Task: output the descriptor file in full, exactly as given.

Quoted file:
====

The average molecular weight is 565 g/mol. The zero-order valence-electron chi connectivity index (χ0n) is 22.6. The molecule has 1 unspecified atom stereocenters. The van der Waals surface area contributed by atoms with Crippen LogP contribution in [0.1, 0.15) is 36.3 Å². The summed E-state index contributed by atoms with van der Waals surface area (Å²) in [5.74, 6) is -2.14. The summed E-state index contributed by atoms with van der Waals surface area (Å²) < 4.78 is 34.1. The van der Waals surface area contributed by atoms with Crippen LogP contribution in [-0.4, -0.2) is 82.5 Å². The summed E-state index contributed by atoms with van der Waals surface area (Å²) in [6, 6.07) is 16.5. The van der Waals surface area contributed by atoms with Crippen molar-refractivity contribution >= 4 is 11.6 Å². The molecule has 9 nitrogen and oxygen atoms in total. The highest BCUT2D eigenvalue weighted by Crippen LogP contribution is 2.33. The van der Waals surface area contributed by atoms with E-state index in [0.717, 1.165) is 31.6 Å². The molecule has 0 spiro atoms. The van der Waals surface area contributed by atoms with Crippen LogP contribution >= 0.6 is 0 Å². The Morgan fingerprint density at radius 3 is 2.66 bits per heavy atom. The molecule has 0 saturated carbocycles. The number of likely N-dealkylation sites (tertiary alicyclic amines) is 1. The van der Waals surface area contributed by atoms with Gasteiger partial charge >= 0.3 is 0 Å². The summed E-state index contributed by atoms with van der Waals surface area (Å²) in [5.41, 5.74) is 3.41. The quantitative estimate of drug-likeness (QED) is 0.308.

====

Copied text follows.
The average molecular weight is 565 g/mol. The zero-order valence-electron chi connectivity index (χ0n) is 22.6. The molecule has 1 unspecified atom stereocenters. The van der Waals surface area contributed by atoms with Crippen LogP contribution in [0.1, 0.15) is 36.3 Å². The summed E-state index contributed by atoms with van der Waals surface area (Å²) in [5.74, 6) is -2.14. The summed E-state index contributed by atoms with van der Waals surface area (Å²) < 4.78 is 34.1. The van der Waals surface area contributed by atoms with Crippen LogP contribution in [-0.4, -0.2) is 82.5 Å². The summed E-state index contributed by atoms with van der Waals surface area (Å²) in [6, 6.07) is 16.5. The van der Waals surface area contributed by atoms with Crippen molar-refractivity contribution >= 4 is 11.6 Å². The molecule has 9 nitrogen and oxygen atoms in total. The highest BCUT2D eigenvalue weighted by Crippen LogP contribution is 2.33. The van der Waals surface area contributed by atoms with E-state index in [0.717, 1.165) is 31.6 Å². The molecule has 0 spiro atoms. The van der Waals surface area contributed by atoms with Crippen LogP contribution >= 0.6 is 0 Å². The Morgan fingerprint density at radius 3 is 2.66 bits per heavy atom. The molecule has 0 saturated carbocycles. The number of likely N-dealkylation sites (tertiary alicyclic amines) is 1. The van der Waals surface area contributed by atoms with Gasteiger partial charge >= 0.3 is 0 Å². The summed E-state index contributed by atoms with van der Waals surface area (Å²) in [5.41, 5.74) is 3.41. The quantitative estimate of drug-likeness (QED) is 0.308.